Tom, I have a neighbor who is a retired biologist who has offered my a very large container of glycerin. He apparently used it for preserving bugs and stuff. Tell me, please, exactly how to use it for freezing yeast samples.
I trust with an amply and free supply, I can freeze fairly large samples which would help speed up the stepping up process.
Oops, sorry i missed this. It's really easy. All you need to do is first, determine the concentration of glycerol you have. It will say it on the bottle, and it's probably 100%.
If you plan to freeze it solid (10-20% glycerol), the next thing you want to do is chill your yeast sample for 3 days or so. This will maximize trehalose in the cells, which serves as further cryoprotection. It is not strictly necessary, but it should help more cells survive freezing. You also want to chill your glycerol, because within a few minutes of warming up the yeast will lose the trehalose. Mix the glycerol with the yeast sample (keeping it all chilled) and stick it in the freezer. The slower it freezes the better. To figure out how much glycerol to add, use 25% of the volume of the yeast sample - so for 20 mls, you'd use 5 mls of 100% glycerol, this will give you 25 mls at 20% glycerol. It's that easy. I don't recommend mixing them and then leaving it in the fridge for a few days, because healthy yeast can use the glycerol as a carbon source and will break it down. Slower at cold temps obviously, but it might still be a problem (I haven't tested it).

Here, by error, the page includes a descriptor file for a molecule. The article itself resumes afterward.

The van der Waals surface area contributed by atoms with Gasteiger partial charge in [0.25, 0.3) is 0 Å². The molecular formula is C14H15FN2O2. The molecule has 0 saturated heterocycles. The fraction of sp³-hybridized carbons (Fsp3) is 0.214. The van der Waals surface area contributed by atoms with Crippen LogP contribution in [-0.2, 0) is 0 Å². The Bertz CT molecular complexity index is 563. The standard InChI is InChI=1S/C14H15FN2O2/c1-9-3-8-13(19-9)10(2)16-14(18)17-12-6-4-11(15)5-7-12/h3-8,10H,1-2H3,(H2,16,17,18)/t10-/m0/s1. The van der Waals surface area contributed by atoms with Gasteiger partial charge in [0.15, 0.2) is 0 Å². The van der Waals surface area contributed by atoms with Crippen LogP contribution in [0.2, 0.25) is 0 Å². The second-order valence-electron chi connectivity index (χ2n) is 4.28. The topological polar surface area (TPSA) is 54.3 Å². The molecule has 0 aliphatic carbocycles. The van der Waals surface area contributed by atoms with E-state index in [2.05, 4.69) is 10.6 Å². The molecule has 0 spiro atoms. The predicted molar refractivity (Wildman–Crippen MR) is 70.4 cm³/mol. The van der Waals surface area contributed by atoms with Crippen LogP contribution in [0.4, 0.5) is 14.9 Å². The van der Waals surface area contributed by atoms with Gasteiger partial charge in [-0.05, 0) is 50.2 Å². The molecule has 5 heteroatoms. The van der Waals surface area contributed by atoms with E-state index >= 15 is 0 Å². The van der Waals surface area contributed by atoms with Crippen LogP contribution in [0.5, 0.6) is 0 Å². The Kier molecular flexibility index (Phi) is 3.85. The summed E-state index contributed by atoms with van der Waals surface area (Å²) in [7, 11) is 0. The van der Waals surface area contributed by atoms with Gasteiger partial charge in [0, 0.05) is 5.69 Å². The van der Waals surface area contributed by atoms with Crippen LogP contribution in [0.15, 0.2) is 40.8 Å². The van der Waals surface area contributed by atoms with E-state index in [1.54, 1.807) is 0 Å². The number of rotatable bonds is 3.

If you are mixing it to get 50% glycerol final, then don't worry about chilling anything, the sample won't freeze anyway so the trehalose isn't important. Just mix the sample 50/50 with 100% glycerol you'll end up with a sample at 50% glycerol concentration.
I wouldn't go with large volumes, you'd be better off making starters from small samples because glycerol can affect the mouthfeel of the final beer. Doing 30 ml samples or so should be fine though.
I think the other thing to worry about is the sanitization of the glycerol. I don't know what it had previously been used for, but you could just end up contaminating your yeast. If you have a way to sterile filter it that would be good. We've never autoclaved it so I don't know what that would do, but I imagine it would darken and chemically change it somewhat, so sterile filtering is preferred.